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The Mets' struggles away from home are a thing of the past

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The ability to win in opposing ballparks has been key to the Mets' second-half success.

Mike Zarrilli/Getty Images

Everything seems to have turned around for the Mets in the second half of this season. Once a weakness, the team's offense has become a strength. The thrilling starting pitchers have become a point of some concern. The cautious front office went out and made a huge acquisition along with several smaller ones. Add this to the list: The Mets are now playing better away than they are at home.

Before the All-Star Break, the Mets' record was being kept afloat by their dominance at Citi Field, with a 32-14 home record that made up for a 15-28 record in opposing parks, putting them five games over .500 at the break. Since the break, the Mets have made obvious improvements across the board, but their 23-9 second-half record in opposing parks is a huge shift from their performance in the first half.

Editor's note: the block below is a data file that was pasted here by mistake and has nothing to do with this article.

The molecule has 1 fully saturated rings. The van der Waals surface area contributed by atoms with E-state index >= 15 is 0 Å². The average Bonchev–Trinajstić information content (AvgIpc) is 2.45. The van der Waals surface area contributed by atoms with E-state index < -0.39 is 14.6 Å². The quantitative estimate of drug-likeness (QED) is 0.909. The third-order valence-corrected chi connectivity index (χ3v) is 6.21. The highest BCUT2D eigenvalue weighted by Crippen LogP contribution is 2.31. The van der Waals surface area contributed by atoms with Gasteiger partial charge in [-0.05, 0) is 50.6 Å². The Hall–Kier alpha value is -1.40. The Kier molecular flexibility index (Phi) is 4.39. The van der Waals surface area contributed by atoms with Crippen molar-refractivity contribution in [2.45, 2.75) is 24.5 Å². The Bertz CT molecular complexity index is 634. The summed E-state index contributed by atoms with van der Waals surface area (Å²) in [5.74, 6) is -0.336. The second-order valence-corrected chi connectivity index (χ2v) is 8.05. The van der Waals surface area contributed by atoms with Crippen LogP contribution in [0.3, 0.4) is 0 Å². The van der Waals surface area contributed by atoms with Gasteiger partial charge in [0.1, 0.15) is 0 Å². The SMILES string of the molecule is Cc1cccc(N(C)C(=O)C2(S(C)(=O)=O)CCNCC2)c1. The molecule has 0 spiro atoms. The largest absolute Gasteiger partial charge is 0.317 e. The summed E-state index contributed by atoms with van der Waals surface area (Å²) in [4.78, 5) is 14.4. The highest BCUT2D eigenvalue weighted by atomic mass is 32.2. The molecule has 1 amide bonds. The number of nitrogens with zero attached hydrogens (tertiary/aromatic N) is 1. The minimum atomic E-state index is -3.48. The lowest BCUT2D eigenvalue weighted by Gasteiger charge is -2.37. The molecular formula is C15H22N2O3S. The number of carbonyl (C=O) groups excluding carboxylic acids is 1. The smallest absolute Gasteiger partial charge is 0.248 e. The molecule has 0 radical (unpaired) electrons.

There are plenty of reasons for this drastic change. The Mets are a better team all around since the break, with a dynamic offense and a strengthened bullpen. Then again, maybe the home/away split of the first half was exaggerated to begin with. Yes, the Mets had some bad losses ion the road, dropping a series to the Brewers and getting swept by the Braves, but they also played a lot of tough away games, including seven total against the Pirates and Cubs, who eventually swept the Mets at Citi Field just like they did in their own parks.

Moreover, most teams are usually better at home in general; the home team wins around 54% of the time. That means the road team wins 46% of the time, and with a bit of bad luck that number could drop, particular in a relatively small number of games. In other words, the Mets probably weren't a bad road team—or a good home team—they just lost a few more games on the road than they were expected to.